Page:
PHOTO: Iran’s President Rouhani


Tension flared over Iran’s ballistic missiles on Thursday, with critics of the July 14 nuclear deal between Tehran and the 5+1 Powers trying to take advantage.

After the White House proposed new sanctions because of the missile program, President Rouhani ordered the Defense Ministry to build more of them:

[The US seeks to] illegally interfere in the Islamic Republic of Iran’s programs for boosting the defense power.

In line with the [country’s] ratified defense policies, it is necessary that the program for the production of various types of missiles needed for (Iranian) Armed Forces continue with more speed and seriousness.

Rouhani’s statement raised the expectation of US anti-deal forces that the sanctions would be quickly implemented. However, on Thursday night the Obama Administration stepped back and declined to give a timetable for their imposition.

Tehran’s ballistic missiles are not covered by the nuclear deal. However, a UN Security Resolution in 2010, reaffirmed in July 2015 as the nuclear deal was confirmed, asserted that “Iran shall not undertake any activity related to ballistic missiles capable of delivering nuclear weapons”.

Iran has never accepted the ban. This autumn it announced new testing of the Emad medium-range ballistic missile. US opponents of the nuclear deal, frustrated in their challenges to the specific measures, declared that the tests were cause to suspend implementation and thus maintain American and European sanctions on Tehran.

The Rouhani Government is hoping that the International Atomic Energy Agency will verify Iranian compliance later this month, beginning the process of sanctions removal. Earlier this week, the IAEA signaled progress towards that goal with the closing of the file on Iran’s past nuclear activities. Last week Tehran confirmed another important step with the transfer of almost all of its enriched uranium to Russia.

Rouhani’s announcement on Thursday came amid in-fighting with opponents who say that the Government has been too weak in its dealings with the Americans. The dispute is part of political battles ahead of February’s elections for Parliament and the Assembly of Experts, the body which chooses the Supreme Leader.

See Iran Daily, Dec 31: 6 Years Later, Regime Still Worries About “Sedition”

Last week Iran’s Parliament issued its own challenge to the US, approving urgent consideration of a bill demanding compensation from Washington for a 1953 coup that overthrew Prime Minister Mohammad Mossadegh.

The Iranians have also been angered by a US law, signed by President Obama on December 18, that restricts visa-free travel for anyone who has visited Iran, Iraq, Syria, or Sudan within the past five years.

On Twitter, Foreign Minister Javad Zarif sent out a message of optimism:

However, the Foreign Ministry’s tone was far different over the sanctions and missile issue, as spokesman Hossein Jaberi Ansari said:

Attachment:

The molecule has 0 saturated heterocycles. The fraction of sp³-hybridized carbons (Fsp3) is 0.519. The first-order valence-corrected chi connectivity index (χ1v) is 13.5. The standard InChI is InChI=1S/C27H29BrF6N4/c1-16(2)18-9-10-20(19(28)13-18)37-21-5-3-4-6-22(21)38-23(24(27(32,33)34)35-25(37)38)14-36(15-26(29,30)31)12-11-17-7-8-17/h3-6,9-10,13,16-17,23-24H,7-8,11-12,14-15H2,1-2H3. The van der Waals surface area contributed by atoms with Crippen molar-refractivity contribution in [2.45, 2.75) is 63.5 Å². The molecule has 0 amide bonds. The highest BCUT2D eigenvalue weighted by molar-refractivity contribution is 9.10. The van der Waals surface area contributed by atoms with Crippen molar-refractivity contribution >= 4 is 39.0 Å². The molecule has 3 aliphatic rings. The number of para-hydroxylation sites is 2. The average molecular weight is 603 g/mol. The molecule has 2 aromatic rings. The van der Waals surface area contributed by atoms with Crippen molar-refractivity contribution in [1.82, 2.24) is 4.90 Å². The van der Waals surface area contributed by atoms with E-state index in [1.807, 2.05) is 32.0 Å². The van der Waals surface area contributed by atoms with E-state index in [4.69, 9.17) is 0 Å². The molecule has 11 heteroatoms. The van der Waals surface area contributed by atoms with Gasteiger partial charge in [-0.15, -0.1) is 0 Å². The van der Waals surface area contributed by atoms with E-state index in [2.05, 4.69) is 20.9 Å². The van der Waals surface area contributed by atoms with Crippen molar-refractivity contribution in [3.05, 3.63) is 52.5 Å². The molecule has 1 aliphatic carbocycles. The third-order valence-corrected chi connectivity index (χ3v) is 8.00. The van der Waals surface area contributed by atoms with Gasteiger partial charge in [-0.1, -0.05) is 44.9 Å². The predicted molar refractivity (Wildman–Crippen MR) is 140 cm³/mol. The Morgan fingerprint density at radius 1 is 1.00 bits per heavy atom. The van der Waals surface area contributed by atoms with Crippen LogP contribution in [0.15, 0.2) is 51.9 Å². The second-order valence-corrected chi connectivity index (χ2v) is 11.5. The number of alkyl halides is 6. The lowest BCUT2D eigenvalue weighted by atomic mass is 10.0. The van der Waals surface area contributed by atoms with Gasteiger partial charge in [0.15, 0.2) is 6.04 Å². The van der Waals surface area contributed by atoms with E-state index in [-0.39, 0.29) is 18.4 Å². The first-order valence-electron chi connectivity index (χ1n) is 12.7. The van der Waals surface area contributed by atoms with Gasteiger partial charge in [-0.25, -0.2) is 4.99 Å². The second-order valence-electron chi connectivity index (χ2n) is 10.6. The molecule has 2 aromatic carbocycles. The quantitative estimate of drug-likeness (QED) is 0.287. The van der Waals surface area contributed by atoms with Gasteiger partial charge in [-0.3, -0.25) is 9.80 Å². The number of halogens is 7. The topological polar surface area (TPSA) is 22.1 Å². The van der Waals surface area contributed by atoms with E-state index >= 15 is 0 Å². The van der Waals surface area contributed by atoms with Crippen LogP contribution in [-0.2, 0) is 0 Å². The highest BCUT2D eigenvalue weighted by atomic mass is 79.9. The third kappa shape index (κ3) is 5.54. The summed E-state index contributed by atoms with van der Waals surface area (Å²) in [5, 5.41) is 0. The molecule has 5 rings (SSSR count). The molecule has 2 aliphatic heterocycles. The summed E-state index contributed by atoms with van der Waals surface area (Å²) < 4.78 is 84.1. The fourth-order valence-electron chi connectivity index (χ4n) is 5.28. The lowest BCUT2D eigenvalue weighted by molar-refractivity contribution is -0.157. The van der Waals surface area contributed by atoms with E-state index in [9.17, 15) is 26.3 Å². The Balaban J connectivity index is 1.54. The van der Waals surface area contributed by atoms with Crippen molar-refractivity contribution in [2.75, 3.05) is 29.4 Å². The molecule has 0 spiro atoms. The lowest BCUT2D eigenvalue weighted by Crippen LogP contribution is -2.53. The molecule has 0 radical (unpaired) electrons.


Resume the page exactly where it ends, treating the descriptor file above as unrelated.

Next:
The Islamic Republic will respond to any meddlesome action against its defense program by strengthening its defense might. No measure can deny the Islamic Republic of Iran its legitimate and legal rights to boost its defense might and national security.

Supreme Leader’s Top Aide: “Hillary Clinton Said US Created Islamic State”

The Supreme Leader’s top aide, Ali Akbar Velayati, has reinforced the Iranian line that the US created the Islamic State by citing Presidential candidate and former Secretary of State Hillary Clinton.

In an interview in English with Press TV, Velayati said:

Recently the former Foreign Minister of the United States, Ms Clinton, in her book said that they [the US] have created Daesh [the Islamic State] in the region for making the artificial Islamophobia.

So they [the Islamic State] are the agents of the Western countries and the Zionists.

Supreme Leader’s Top Aide Reaffirms Support for Syria’s Assad Regime

The Supreme Leader’s top aide, Ali Akbar Velayati, has reiterated Iran’s support for the Assad regime in Syria.

Amid Russian bombing and an escalation in Iranian ground forces in Syria this autumn, Velayati has said several times that the retention of Assad and the regime is a “red line” for Tehran.

Speaking with Press TV on Thursday, Velayati said:

The security of [the] region is the security of Iran. If Iraq or Syria or any other neighboring country is in danger…, we should not remain indifferent. So…on the base of the request of the legal governments of Baghdad and Damascus, we have tried to help these two governments to fight against terrorism.

The aide backed Russia’s latest attempt to exclude certain rebel groups, such as the Jaish al-Islam and Ahrar al-Sham factions, from discussions. He said there could be no “negotiations with terror groups”.

Iran reinforced its message by hosting the Assad regime’s top religious figure, Grand Mufti Ahmad Badreddin Sheikh Hassoun, in Thursday.

After meeting Deputy Foreign Minister Hossein Amir Abdollahian, Hassoun said, “The Islamic Republic of Iran’s defense from Syria is not defending a specific person, but it is defending Islam and the Muslims against the enemies of Muslim world and also defending the axis of resistance against the Zionist regime.”